Louisiana’s Supreme Court rules funding vouchers unconstitutional

In a 6-1 decision, Louisiana’s highest court ruled today that Gov. Bobby Jindal’s funding mechanism for his private school tuition voucher program is unconstitutional.

Taking public money that is designated for public schools and using it to pay for private school tuition through Jindal’s voucher program goes against the state’s constitution, said the high court.

Reportedly the LA Supreme Court also ruled that the funding formula was not legally approved last year. The state legislature passed a resolution, instead of a law, to appropriate funds for the program after the deadline for introducing legislation, rendering it invalid.

Here in North Carolina, Rep. Stam recently introduced legislation for a state voucher program that would siphon $90 million dollars from public schools to private institutions over the next two years.

The bill, HB 944, “Opportunity Scholarship Act,” is expected to be heard in committee in the coming weeks.

Check out NC Policy Watch’s story about the myriad ways in which voucher programs can have unintended consequences.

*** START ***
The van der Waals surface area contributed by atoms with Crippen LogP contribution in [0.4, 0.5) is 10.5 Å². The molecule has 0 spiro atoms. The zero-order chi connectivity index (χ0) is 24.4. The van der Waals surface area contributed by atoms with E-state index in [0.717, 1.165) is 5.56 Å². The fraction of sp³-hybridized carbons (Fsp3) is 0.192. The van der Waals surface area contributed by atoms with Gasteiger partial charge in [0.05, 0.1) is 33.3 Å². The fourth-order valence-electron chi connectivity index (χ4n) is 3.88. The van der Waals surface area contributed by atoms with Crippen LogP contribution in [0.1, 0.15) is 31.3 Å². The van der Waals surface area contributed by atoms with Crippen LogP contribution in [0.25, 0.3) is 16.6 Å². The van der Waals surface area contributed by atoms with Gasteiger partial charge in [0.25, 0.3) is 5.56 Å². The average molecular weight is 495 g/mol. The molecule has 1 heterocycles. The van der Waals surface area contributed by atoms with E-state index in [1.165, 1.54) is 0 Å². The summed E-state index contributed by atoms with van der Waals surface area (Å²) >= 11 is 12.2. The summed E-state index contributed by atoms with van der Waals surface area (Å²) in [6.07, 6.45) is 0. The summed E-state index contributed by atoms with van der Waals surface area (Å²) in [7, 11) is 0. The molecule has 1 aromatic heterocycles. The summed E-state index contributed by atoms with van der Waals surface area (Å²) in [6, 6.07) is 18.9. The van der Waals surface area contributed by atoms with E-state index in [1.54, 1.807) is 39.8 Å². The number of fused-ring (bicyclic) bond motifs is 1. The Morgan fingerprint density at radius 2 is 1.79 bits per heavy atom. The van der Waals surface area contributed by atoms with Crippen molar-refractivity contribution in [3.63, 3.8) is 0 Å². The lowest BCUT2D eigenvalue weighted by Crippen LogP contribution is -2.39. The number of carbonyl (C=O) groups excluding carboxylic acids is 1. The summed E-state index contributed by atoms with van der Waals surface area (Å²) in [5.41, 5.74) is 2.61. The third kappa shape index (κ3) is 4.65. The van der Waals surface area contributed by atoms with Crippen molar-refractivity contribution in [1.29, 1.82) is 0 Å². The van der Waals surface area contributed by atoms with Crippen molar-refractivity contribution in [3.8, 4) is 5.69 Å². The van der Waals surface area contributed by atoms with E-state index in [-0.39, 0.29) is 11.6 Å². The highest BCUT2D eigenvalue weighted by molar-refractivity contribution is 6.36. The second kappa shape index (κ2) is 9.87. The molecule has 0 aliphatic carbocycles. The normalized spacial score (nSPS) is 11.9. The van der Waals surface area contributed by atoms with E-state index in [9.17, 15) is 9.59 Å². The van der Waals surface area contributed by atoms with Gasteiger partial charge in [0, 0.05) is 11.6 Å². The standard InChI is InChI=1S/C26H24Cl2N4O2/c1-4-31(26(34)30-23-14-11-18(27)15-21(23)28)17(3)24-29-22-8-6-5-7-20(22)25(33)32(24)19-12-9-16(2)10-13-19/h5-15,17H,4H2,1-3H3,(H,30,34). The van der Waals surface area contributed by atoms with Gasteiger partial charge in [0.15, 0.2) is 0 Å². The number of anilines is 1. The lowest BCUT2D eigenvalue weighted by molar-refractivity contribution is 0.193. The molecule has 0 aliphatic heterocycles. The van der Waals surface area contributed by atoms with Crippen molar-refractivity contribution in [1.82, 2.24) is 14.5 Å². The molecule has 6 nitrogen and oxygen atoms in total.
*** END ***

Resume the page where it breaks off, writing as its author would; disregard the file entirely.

2 Comments

  1. wncgirl

    May 7, 2013 at 1:59 pm

    I think we all know the Teapublicans in Raleigh have no interest (except self interest) in following either moral imperitives or our constitution— people used to ask me why Repubicans had so little power in NC for so long.. they don’t ask that question anymore

  2. Jim Aycock

    May 8, 2013 at 11:31 am

    “You cannot do the best for your child unless you also do the best for my child,” said Gov. Charles Aycock, calling for the “equal right of every child born on earth” to develop all that is within that child. Our state constitution requires a “uniform” system with “equal opportunities” for all children. How can vouchers or these other GOP devices stand a constitutional test?